Pretty long already! But we need to tackle the most important part: the ajax call. Right after appending ‘ajax’, add the following:

[js]
$.ajax({
url: $(‘#customizationForm’).attr(‘action’),
type: ‘POST’,
data: data,
cache: false,
dataType: ‘json’,
processData: false,
contentType: false,
success: function(data, textStatus, jqXHR)
{

},
error: function(jqXHR, textStatus, errorThrown)
{
}
});
[/js]

Explanation: two parts of this call deserve a better explanation; first, we are telling jQuery not to process data. Otherwise, the files array will be converted into a string, making it impossible to be further processed; then, we are setting contentType to false as well, to prevent the script to send over a normally encoded form (without files).

At this point, it’s worth testing out the script. It will inevitably break at some point, but you can see the upload being successful or not by refreshing the page when you see the call is complete. Make sure you keep an eye on the Network Tab in the browser’s console for this, to also troubleshoot any eventual error.

When it’s done, refresh the page. If everything went smoothly, the image will appear at the top of the file input!

Giving some feedback to the user

If we were the only ones using the site, we could as well jump to the next step. But since it’s rarely the case, let’s give our customers a bit of feedback on what’s up with files. In the “success” method of the ajax call, add the following:

[js]

if(typeof data.errors === ‘undefined’)
{

$.each(files, function(key, obj)
{
$(‘input[name="’+obj.name+’"]’).addClass(‘filled’);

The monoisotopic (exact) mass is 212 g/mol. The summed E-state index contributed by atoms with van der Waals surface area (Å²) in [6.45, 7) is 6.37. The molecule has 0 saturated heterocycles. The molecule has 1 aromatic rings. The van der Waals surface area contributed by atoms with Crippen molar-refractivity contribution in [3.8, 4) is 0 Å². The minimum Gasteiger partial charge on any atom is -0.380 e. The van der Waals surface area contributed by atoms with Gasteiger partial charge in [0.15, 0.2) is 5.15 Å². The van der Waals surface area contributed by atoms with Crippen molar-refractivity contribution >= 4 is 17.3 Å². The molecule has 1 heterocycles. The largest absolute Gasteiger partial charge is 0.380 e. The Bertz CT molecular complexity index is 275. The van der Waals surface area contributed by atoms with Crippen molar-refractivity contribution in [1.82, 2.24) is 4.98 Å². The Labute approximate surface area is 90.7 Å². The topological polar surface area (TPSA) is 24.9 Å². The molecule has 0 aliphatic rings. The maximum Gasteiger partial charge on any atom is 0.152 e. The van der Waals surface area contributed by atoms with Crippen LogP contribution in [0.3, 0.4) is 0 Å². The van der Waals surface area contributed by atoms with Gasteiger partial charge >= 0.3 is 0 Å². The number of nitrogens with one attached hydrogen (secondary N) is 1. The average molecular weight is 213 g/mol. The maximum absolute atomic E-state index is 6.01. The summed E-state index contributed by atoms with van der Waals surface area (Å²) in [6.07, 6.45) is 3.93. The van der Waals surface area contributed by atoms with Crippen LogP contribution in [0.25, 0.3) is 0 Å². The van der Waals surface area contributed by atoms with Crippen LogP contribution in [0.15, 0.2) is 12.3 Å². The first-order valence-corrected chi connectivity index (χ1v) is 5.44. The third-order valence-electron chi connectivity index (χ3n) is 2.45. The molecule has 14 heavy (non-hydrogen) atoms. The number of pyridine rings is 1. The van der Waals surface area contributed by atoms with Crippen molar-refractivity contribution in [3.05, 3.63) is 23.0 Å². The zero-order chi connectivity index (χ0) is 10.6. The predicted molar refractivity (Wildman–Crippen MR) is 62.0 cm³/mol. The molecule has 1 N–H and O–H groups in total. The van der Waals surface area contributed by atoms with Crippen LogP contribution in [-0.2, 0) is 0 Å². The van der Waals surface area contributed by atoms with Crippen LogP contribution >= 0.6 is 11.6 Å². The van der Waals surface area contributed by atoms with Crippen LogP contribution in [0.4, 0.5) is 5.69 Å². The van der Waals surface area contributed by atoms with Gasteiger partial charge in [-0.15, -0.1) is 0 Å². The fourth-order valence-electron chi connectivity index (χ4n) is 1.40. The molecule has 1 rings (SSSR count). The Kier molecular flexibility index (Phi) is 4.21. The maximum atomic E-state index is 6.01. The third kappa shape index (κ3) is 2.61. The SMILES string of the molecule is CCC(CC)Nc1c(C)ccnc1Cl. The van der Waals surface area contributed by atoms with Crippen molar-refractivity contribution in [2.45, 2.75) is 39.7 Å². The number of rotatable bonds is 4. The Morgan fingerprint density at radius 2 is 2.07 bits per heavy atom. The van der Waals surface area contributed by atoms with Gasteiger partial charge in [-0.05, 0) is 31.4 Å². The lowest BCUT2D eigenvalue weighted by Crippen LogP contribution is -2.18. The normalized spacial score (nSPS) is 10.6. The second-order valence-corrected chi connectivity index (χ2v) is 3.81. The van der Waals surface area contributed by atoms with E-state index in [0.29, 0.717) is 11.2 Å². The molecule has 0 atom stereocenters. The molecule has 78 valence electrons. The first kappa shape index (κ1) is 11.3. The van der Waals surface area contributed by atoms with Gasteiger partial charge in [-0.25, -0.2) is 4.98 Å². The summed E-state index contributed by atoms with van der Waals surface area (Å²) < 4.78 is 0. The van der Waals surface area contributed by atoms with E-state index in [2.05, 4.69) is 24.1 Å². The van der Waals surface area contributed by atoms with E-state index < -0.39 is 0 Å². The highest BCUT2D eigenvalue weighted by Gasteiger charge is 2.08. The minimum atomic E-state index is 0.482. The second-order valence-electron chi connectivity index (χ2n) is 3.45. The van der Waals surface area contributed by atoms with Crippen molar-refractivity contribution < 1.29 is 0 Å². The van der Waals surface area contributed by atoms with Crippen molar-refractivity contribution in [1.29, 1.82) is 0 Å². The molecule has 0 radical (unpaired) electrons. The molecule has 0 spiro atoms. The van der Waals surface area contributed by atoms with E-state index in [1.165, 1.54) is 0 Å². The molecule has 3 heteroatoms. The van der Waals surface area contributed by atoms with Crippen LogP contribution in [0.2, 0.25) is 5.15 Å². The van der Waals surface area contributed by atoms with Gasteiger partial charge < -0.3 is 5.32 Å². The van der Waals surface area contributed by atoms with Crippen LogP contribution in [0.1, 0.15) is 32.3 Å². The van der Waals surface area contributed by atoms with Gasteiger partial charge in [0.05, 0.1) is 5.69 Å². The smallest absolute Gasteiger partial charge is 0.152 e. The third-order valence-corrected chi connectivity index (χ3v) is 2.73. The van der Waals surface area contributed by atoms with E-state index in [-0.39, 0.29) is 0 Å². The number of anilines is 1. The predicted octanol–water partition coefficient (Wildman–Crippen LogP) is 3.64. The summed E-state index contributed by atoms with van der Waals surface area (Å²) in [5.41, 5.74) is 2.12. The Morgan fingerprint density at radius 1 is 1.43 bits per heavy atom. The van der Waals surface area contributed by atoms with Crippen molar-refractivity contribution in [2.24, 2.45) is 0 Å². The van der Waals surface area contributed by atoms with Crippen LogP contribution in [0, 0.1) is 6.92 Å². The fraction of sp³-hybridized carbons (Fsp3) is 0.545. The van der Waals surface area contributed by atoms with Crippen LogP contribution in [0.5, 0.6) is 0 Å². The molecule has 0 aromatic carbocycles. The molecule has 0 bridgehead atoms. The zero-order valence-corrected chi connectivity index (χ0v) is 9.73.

previewFile($(‘input[name="’+obj.name+’"]’), obj.file);

});
$(‘.uploadingfiles’).text(‘Upload Complete!’);
}
else
{
$(‘.uploadingfiles’).text(‘Error while uploading, please refresh the page and try again’);
}
$(‘.myoverlay’).click(function(){$(this).remove()});
[/js]

Explanation: first off, we must check that we don’t have any error coming back from the call. If we do, we replace our “uploading” text with the error string. If everything is ok (if(typeof data.errors === ‘undefined’)) we iterate through our files list, and add a preview above the list. Notice I am calling a function named previewFile, which we do not have yet!

You might have noticed I added a “filled” class as well to the input. Why? We will see this shortly, when amending tools.js.

Make sure you always add

[js]

$(‘.myoverlay’).click(function(){$(this).remove()});
[/js]

So that users can get rid of the overlay when needed.

Adding an image Preview

We are almost done! let’s create the previewFile function. Right before this:

[js]
$(‘#uploadTrigger’).click(function(e) {
[/js]

Add

[js]
function previewFile(target, file) {

$(‘#uniform-‘+target.attr(‘id’)).before($(‘<img id="preview-‘+target.attr(‘id’)+’"/>’));